آیا سبک دلبستگی به عنوان منبع انعطاف پذیری در برابر نابرابری های سلامتی در محل کار است؟
|کد مقاله||سال انتشار||مقاله انگلیسی||ترجمه فارسی||تعداد کلمات|
|73422||2007||11 صفحه PDF||سفارش دهید||محاسبه نشده|
Publisher : Elsevier - Science Direct (الزویر - ساینس دایرکت)
Journal : Social Science & Medicine, Volume 64, Issue 4, February 2007, Pages 765–775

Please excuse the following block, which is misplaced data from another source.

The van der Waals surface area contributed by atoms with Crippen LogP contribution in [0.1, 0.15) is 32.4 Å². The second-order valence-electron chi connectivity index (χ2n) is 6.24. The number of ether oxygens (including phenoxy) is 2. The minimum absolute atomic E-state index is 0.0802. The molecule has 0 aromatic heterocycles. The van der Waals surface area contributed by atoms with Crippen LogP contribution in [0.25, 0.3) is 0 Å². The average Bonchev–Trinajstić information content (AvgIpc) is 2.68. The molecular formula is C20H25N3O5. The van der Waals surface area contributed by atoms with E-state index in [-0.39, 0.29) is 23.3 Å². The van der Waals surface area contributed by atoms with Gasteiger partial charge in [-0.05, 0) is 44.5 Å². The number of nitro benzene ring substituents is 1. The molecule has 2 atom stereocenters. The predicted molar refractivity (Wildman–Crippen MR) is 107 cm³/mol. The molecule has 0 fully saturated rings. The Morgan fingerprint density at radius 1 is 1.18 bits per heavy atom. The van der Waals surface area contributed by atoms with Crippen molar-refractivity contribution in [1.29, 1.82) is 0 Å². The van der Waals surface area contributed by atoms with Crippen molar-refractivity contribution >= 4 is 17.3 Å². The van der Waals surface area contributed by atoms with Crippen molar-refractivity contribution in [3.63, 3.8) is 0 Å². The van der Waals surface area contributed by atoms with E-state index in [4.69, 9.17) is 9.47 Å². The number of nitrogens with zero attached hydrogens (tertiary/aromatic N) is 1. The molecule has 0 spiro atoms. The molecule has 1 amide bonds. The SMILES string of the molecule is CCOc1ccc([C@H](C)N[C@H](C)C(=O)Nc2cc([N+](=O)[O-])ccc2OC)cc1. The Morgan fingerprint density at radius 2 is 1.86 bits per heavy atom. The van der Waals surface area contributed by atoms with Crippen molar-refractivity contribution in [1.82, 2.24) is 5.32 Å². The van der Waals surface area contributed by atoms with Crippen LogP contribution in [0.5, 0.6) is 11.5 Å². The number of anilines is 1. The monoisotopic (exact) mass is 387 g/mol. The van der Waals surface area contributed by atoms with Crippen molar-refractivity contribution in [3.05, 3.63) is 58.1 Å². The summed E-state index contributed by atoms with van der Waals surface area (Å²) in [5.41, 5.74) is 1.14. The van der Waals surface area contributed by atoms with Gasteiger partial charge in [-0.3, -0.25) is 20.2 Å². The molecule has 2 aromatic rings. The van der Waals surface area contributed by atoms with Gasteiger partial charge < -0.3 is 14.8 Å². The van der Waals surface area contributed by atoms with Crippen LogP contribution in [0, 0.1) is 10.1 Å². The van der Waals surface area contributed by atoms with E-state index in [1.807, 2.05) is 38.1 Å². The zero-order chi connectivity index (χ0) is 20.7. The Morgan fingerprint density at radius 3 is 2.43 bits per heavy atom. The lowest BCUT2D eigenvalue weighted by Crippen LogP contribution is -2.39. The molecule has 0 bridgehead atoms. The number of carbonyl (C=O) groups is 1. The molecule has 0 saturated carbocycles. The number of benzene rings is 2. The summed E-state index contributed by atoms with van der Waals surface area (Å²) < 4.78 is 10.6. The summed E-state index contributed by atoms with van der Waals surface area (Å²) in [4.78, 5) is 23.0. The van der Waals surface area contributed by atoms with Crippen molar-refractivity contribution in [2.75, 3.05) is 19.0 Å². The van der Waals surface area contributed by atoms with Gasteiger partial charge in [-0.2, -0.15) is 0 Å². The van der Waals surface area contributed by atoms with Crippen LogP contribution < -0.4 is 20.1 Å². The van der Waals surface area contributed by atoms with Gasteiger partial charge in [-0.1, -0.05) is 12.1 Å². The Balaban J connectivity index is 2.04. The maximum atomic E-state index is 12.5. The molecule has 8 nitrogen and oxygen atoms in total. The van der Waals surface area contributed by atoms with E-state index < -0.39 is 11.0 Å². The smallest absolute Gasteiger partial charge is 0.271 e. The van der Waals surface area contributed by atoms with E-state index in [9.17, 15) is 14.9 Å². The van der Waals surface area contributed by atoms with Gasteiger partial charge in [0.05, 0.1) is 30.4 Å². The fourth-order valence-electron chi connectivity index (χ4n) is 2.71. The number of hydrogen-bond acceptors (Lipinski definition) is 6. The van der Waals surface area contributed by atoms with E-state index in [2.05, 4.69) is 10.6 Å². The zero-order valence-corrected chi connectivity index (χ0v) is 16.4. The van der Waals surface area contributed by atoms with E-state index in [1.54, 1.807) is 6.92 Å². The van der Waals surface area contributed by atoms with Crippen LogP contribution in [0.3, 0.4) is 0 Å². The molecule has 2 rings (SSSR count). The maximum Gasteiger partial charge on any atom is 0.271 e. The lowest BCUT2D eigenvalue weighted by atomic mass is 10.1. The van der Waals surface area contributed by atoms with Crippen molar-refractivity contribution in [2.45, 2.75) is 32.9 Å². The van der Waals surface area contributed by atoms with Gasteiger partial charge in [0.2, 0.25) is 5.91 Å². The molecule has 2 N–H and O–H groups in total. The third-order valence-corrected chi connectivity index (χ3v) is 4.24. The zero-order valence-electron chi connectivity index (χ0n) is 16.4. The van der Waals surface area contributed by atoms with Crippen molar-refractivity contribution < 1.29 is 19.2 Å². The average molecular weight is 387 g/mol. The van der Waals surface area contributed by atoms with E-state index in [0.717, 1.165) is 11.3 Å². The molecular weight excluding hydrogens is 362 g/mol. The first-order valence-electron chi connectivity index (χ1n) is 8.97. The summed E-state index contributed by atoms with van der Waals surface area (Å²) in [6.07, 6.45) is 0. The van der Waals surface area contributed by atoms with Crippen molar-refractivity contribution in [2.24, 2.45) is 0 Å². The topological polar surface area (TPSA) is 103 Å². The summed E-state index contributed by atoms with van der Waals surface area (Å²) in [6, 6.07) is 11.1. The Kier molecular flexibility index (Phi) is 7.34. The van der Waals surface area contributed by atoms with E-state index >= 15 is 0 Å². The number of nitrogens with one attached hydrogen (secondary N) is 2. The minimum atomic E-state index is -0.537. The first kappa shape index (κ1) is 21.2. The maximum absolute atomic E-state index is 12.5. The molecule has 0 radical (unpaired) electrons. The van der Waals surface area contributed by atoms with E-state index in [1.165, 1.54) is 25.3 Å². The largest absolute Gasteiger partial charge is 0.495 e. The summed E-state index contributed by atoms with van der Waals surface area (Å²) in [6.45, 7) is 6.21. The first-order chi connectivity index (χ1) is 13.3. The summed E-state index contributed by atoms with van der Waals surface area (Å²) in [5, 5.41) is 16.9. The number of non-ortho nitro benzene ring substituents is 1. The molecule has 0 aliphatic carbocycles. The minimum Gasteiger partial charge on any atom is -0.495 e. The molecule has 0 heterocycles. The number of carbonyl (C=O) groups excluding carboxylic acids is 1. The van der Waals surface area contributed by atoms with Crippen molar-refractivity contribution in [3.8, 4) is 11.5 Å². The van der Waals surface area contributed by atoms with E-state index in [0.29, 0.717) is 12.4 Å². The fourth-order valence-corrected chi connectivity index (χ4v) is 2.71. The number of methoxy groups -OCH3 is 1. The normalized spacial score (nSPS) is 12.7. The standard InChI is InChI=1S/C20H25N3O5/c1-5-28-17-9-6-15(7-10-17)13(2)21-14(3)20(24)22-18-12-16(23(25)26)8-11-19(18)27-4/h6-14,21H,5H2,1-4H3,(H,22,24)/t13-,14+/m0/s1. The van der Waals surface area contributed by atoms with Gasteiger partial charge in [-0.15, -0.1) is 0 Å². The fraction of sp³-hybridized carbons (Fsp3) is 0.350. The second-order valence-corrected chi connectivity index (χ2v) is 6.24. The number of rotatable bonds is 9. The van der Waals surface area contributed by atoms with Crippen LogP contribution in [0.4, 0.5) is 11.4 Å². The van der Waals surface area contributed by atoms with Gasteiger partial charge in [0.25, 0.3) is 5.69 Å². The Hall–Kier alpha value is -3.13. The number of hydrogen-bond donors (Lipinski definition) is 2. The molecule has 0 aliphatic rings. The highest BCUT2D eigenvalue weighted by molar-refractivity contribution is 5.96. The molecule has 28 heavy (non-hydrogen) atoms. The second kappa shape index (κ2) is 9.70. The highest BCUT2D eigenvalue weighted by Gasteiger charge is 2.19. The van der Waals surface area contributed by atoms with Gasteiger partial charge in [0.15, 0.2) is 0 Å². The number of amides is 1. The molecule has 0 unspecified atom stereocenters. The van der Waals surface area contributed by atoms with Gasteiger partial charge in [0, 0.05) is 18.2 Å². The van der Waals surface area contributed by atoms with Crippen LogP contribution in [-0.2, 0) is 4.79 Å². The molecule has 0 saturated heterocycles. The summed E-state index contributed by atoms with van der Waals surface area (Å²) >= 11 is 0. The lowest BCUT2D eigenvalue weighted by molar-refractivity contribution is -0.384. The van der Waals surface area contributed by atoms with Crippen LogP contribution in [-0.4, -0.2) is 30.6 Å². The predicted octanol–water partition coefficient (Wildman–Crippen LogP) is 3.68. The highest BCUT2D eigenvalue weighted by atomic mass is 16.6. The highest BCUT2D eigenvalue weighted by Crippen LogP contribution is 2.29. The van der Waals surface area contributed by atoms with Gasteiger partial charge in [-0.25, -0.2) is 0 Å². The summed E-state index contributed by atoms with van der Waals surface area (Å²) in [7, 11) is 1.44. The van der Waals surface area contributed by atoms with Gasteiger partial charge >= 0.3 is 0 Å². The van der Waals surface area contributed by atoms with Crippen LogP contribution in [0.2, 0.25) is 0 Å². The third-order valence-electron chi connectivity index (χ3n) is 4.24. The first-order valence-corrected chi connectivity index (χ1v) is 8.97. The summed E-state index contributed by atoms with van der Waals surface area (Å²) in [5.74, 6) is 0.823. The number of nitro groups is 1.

The argument that ‘indirect selection’ is a contributory factor to health inequality has included ideas about personal characteristics that may originate in childhood and increase the likelihood of both poor health and disadvantaged social position in adulthood. The concept of protective resilience makes a similar but converse argument: that positive characteristics acquired at one phase of life may enable individuals to withstand later adversity. The increasing richness of data from longitudinal studies now allows us to examine these processes more closely over a longer period of life. In this paper we show that attachment style, a psychological characteristic thought to be associated with the style of parenting encountered during early childhood, may act as a source of resilience in the face of educational disadvantage. Men in mid-life who were not burdened with anxious or avoidant attachment styles seem to have been more likely to overcome the disadvantage of a lower level of educational attainment and progress up the ladder of Civil Service grades in the English Whitehall II study. As it is not strongly related to parents’ social class, it can be argued that attachment style has acted as a source of upward social mobility which is also likely to reinforce better health in later life.